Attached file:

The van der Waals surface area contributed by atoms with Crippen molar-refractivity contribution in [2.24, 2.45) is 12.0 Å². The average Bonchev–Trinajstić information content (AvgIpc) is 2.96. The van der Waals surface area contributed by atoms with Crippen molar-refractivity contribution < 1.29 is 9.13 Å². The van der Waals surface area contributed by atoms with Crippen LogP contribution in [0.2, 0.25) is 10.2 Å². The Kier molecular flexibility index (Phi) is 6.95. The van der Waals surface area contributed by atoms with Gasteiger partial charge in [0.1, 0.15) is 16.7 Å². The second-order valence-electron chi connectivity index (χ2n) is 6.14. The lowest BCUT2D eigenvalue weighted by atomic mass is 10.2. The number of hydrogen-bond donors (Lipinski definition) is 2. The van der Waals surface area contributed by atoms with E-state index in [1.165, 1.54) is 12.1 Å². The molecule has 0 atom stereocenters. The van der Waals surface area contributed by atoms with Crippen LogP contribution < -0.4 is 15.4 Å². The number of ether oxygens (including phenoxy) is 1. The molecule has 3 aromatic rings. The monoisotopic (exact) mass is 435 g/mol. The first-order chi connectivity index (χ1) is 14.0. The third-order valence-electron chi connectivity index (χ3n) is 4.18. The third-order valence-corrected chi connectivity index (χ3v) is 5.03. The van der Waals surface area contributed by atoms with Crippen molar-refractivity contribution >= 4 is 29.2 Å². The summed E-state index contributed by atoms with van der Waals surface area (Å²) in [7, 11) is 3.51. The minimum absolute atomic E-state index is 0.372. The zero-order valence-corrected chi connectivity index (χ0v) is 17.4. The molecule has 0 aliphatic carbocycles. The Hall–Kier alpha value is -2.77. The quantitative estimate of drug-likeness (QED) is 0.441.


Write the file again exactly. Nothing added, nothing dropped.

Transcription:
The van der Waals surface area contributed by atoms with Crippen molar-refractivity contribution in [2.24, 2.45) is 12.0 Å². The average Bonchev–Trinajstić information content (AvgIpc) is 2.96. The van der Waals surface area contributed by atoms with Crippen molar-refractivity contribution < 1.29 is 9.13 Å². The van der Waals surface area contributed by atoms with Crippen LogP contribution in [0.2, 0.25) is 10.2 Å². The Kier molecular flexibility index (Phi) is 6.95. The van der Waals surface area contributed by atoms with Gasteiger partial charge in [0.1, 0.15) is 16.7 Å². The second-order valence-electron chi connectivity index (χ2n) is 6.14. The lowest BCUT2D eigenvalue weighted by atomic mass is 10.2. The number of hydrogen-bond donors (Lipinski definition) is 2. The van der Waals surface area contributed by atoms with E-state index in [1.165, 1.54) is 12.1 Å². The molecule has 0 atom stereocenters. The van der Waals surface area contributed by atoms with Crippen LogP contribution < -0.4 is 15.4 Å². The number of ether oxygens (including phenoxy) is 1. The molecule has 3 aromatic rings. The monoisotopic (exact) mass is 435 g/mol. The first-order chi connectivity index (χ1) is 14.0. The third-order valence-electron chi connectivity index (χ3n) is 4.18. The third-order valence-corrected chi connectivity index (χ3v) is 5.03. The van der Waals surface area contributed by atoms with Crippen molar-refractivity contribution >= 4 is 29.2 Å². The summed E-state index contributed by atoms with van der Waals surface area (Å²) in [7, 11) is 3.51. The minimum absolute atomic E-state index is 0.372. The zero-order valence-corrected chi connectivity index (χ0v) is 17.4. The molecule has 0 aliphatic carbocycles. The Hall–Kier alpha value is -2.77. The quantitative estimate of drug-likeness (QED) is 0.441.